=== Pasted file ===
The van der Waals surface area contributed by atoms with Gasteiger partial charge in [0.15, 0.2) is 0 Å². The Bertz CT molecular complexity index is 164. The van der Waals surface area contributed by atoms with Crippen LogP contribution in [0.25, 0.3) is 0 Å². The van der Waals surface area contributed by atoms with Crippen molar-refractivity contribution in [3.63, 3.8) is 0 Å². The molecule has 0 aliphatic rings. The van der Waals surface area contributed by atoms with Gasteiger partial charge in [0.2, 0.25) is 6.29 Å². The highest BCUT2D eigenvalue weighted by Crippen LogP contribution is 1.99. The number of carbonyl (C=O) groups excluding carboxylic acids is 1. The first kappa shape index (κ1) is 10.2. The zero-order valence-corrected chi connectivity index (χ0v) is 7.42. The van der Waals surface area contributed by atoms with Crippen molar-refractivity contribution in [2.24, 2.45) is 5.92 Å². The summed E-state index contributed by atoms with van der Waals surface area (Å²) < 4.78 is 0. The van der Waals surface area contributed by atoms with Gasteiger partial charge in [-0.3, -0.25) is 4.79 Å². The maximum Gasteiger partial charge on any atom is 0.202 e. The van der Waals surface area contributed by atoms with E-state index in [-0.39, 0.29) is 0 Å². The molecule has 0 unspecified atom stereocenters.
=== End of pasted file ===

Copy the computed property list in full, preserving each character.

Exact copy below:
The van der Waals surface area contributed by atoms with Gasteiger partial charge in [0.15, 0.2) is 0 Å². The Bertz CT molecular complexity index is 164. The van der Waals surface area contributed by atoms with Crippen LogP contribution in [0.25, 0.3) is 0 Å². The van der Waals surface area contributed by atoms with Crippen molar-refractivity contribution in [3.63, 3.8) is 0 Å². The molecule has 0 aliphatic rings. The van der Waals surface area contributed by atoms with Gasteiger partial charge in [0.2, 0.25) is 6.29 Å². The highest BCUT2D eigenvalue weighted by Crippen LogP contribution is 1.99. The number of carbonyl (C=O) groups excluding carboxylic acids is 1. The first kappa shape index (κ1) is 10.2. The zero-order valence-corrected chi connectivity index (χ0v) is 7.42. The van der Waals surface area contributed by atoms with Crippen molar-refractivity contribution in [2.24, 2.45) is 5.92 Å². The summed E-state index contributed by atoms with van der Waals surface area (Å²) < 4.78 is 0. The van der Waals surface area contributed by atoms with Gasteiger partial charge in [-0.3, -0.25) is 4.79 Å². The maximum Gasteiger partial charge on any atom is 0.202 e. The van der Waals surface area contributed by atoms with E-state index in [-0.39, 0.29) is 0 Å². The molecule has 0 unspecified atom stereocenters.